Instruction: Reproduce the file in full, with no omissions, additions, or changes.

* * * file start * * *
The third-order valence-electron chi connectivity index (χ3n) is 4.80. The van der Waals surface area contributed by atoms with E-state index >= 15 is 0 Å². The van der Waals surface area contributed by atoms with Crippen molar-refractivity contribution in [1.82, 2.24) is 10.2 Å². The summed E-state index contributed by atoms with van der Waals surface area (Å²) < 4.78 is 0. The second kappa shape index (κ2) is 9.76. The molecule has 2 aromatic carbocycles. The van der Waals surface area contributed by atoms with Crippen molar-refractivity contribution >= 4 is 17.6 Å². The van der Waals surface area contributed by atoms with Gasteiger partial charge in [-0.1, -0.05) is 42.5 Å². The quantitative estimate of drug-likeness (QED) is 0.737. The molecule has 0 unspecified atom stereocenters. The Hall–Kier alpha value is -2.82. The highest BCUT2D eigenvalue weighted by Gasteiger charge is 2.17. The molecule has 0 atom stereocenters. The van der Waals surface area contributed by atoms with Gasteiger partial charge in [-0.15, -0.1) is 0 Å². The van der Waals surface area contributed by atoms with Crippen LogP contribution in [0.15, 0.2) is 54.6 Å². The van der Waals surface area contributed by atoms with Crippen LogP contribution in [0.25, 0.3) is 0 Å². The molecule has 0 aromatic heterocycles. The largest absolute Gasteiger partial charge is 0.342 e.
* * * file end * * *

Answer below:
The third-order valence-electron chi connectivity index (χ3n) is 4.80. The van der Waals surface area contributed by atoms with E-state index >= 15 is 0 Å². The van der Waals surface area contributed by atoms with Crippen molar-refractivity contribution in [1.82, 2.24) is 10.2 Å². The summed E-state index contributed by atoms with van der Waals surface area (Å²) < 4.78 is 0. The second kappa shape index (κ2) is 9.76. The molecule has 2 aromatic carbocycles. The van der Waals surface area contributed by atoms with Crippen molar-refractivity contribution >= 4 is 17.6 Å². The van der Waals surface area contributed by atoms with Gasteiger partial charge in [-0.1, -0.05) is 42.5 Å². The quantitative estimate of drug-likeness (QED) is 0.737. The molecule has 0 unspecified atom stereocenters. The Hall–Kier alpha value is -2.82. The highest BCUT2D eigenvalue weighted by Gasteiger charge is 2.17. The molecule has 0 atom stereocenters. The van der Waals surface area contributed by atoms with Gasteiger partial charge in [-0.15, -0.1) is 0 Å². The van der Waals surface area contributed by atoms with Crippen LogP contribution in [0.15, 0.2) is 54.6 Å². The van der Waals surface area contributed by atoms with Crippen LogP contribution in [0.25, 0.3) is 0 Å². The molecule has 0 aromatic heterocycles. The largest absolute Gasteiger partial charge is 0.342 e.